As you read this, neurons in your brain are creating your sensory experience of the world through coordinated patterns of electrical activity. All of your perceptions — what you see, what you hear, etc. — arise through this physical process.
The brain forms an internal representation of the outside world — a neural code — that determines how sensory inputs are perceived. These activity patterns that govern perception are embedded in the brain’s neural networks at fine spatial and temporal scales (micrometers and milliseconds). To study the neural code at the required scale and resolution, we have developed animal models of human hearing along with measurement technology that allows us to monitor the electrical activity of thousands of individual neurons simultaneously. This provides us with a unique resource that we can use to characterize and manipulate the mapping from raw sounds to complex downstream neural activity patterns.
We are using this resource to study the function of neural networks in the auditory system and how they are disrupted by hearing loss. Hearing loss is not typically caused by a single pathology, but rather by a complex pattern of changes to the ear and brain that are driven by noise exposure and aging. Despite decades of research, the links between these physiological changes and the perceptual deficits that accompany hearing loss remain poorly understood. Current hearing aids often fail to help but, because hearing loss is such a complex condition, it is not currently clear how they can be improved.
We believe that our approach of combining large-scale neural recordings with computational modelling to link physiology to perception via the neural code will lead us to a better understanding of both normal hearing and hearing loss and provide new ideas for improving hearing aids and other treatments.
Project: Transforming hearing aids through large-scale electrophysiology and deep learning
EPSRC-funded collaboration with UCLH BRC and Perceptual Technologies Ltd.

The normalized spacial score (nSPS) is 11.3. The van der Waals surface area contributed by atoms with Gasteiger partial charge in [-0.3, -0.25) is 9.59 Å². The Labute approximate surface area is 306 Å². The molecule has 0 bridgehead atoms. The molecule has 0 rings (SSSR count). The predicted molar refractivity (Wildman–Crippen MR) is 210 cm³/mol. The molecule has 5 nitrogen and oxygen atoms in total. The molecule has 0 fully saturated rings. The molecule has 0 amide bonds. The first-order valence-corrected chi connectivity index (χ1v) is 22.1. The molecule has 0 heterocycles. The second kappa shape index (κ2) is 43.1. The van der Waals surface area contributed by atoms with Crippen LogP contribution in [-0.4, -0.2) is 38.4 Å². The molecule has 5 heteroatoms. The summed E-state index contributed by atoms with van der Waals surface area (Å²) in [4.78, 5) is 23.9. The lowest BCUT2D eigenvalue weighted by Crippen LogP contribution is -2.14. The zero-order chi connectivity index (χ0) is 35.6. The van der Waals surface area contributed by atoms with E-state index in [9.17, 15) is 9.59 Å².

As the impact of hearing loss continues to grow, the need for improved treatments is becoming increasingly urgent. In most cases, the only treatment available is a hearing aid. Unfortunately, many people with hearing aids don’t actually use them, partly because current devices, which are little more than simple amplifiers, often provide little benefit in social settings with high sound levels and background noise. The common complaint of those with hearing loss, “I can hear you, but I can’t understand you”, is echoed by hearing aid users and non-users alike.
The idea that hearing loss can be corrected by amplification alone is overly simplistic; while hearing loss does decrease sensitivity, it also causes a number of other problems that dramatically distort the information that the ear sends to the brain. To improve performance, the next generation of hearing aids must incorporate more complex sound transformations that correct these distortions. This is, unfortunately, much easier said than done. In fact, engineers have been attempting to hand-design hearing aids with this goal in mind for decades with little success.
Fortunately, recent advances in experimental and computational technologies have created an opportunity for a fundamentally different approach. The key difficulty in improving hearing aids lies in the fact that there are an infinite number of ways to potentially transform sounds and we do not understand the fundamentals of hearing loss well enough to infer which transformations will be most effective. However, modern machine learning techniques will allow us to bypass this gap in our understanding; given a large enough database of sounds and the neural activity that they elicit with normal hearing and hearing impairment, deep learning can be used to identify the sound transformations that best correct distorted activity and restore perception as close to normal as possible.
Project: Characterizing the effects of hearing loss and hearing aids on the neural code for music
MRC-funded collaboration with Alinka Greasley (University of Leeds)
For many people, the ability to enjoy music is essential for their wellbeing. Unfortunately, this ability is increasingly at risk because of the growing burden of hearing loss. Current hearing aids, which are designed to improve the perception of speech, often distort music. But without a detailed understanding of the auditory processing of music and how it is disrupted by hearing loss, it remains unclear how the benefits of hearing aids for music can be improved.
We are studying the neural code for music with and without hearing loss and hearing aids to characterize the internal representation that underlies normal and impaired perception, and to provide specific design targets for improved hearing aids. To facilitate the linking of our results to the real-world experiences of human listeners, we are also conducting a large-scale survey of hearing aid users regarding their music perception. We expect the results of this project not only to yield new fundamental knowledge about neural coding but also to provide a foundation for the development of improved assistive listening devices and software that can significantly improve the perception and enjoyment of music for listeners with hearing loss.